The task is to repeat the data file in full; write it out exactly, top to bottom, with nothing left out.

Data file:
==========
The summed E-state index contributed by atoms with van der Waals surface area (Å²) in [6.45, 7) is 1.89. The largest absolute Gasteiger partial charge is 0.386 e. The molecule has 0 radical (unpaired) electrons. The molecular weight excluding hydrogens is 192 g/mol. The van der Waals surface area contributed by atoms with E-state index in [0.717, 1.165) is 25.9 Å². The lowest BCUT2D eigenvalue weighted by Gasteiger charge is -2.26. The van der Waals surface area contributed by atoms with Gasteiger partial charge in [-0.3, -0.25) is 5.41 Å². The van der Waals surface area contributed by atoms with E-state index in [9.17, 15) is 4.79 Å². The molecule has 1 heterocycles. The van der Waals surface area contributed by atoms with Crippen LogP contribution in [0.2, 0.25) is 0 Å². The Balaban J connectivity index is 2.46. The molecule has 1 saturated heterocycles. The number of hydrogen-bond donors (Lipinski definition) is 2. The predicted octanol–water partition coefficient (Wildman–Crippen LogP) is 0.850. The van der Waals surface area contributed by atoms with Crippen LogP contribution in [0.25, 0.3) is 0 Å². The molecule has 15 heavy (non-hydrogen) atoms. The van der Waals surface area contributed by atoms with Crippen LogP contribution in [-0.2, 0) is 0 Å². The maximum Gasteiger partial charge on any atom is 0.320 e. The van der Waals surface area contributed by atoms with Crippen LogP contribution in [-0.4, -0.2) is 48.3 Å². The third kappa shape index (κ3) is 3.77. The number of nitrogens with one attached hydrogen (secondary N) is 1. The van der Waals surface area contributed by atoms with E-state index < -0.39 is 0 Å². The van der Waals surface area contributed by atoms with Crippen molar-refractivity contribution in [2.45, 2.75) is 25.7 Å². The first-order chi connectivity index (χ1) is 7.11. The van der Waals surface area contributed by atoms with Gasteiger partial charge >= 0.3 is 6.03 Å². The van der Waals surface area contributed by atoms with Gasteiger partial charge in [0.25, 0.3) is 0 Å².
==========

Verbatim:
The summed E-state index contributed by atoms with van der Waals surface area (Å²) in [6.45, 7) is 1.89. The largest absolute Gasteiger partial charge is 0.386 e. The molecule has 0 radical (unpaired) electrons. The molecular weight excluding hydrogens is 192 g/mol. The van der Waals surface area contributed by atoms with E-state index in [0.717, 1.165) is 25.9 Å². The lowest BCUT2D eigenvalue weighted by Gasteiger charge is -2.26. The van der Waals surface area contributed by atoms with Gasteiger partial charge in [-0.3, -0.25) is 5.41 Å². The van der Waals surface area contributed by atoms with E-state index in [9.17, 15) is 4.79 Å². The molecule has 1 heterocycles. The van der Waals surface area contributed by atoms with Crippen LogP contribution in [0.2, 0.25) is 0 Å². The Balaban J connectivity index is 2.46. The molecule has 1 saturated heterocycles. The number of hydrogen-bond donors (Lipinski definition) is 2. The predicted octanol–water partition coefficient (Wildman–Crippen LogP) is 0.850. The van der Waals surface area contributed by atoms with Crippen LogP contribution in [0.25, 0.3) is 0 Å². The molecule has 15 heavy (non-hydrogen) atoms. The van der Waals surface area contributed by atoms with Crippen LogP contribution in [-0.2, 0) is 0 Å². The maximum Gasteiger partial charge on any atom is 0.320 e. The van der Waals surface area contributed by atoms with Crippen LogP contribution in [-0.4, -0.2) is 48.3 Å². The third kappa shape index (κ3) is 3.77. The number of nitrogens with one attached hydrogen (secondary N) is 1. The van der Waals surface area contributed by atoms with E-state index < -0.39 is 0 Å². The van der Waals surface area contributed by atoms with Crippen molar-refractivity contribution in [2.45, 2.75) is 25.7 Å². The first-order chi connectivity index (χ1) is 7.11. The van der Waals surface area contributed by atoms with Gasteiger partial charge >= 0.3 is 6.03 Å². The van der Waals surface area contributed by atoms with Gasteiger partial charge in [0.25, 0.3) is 0 Å².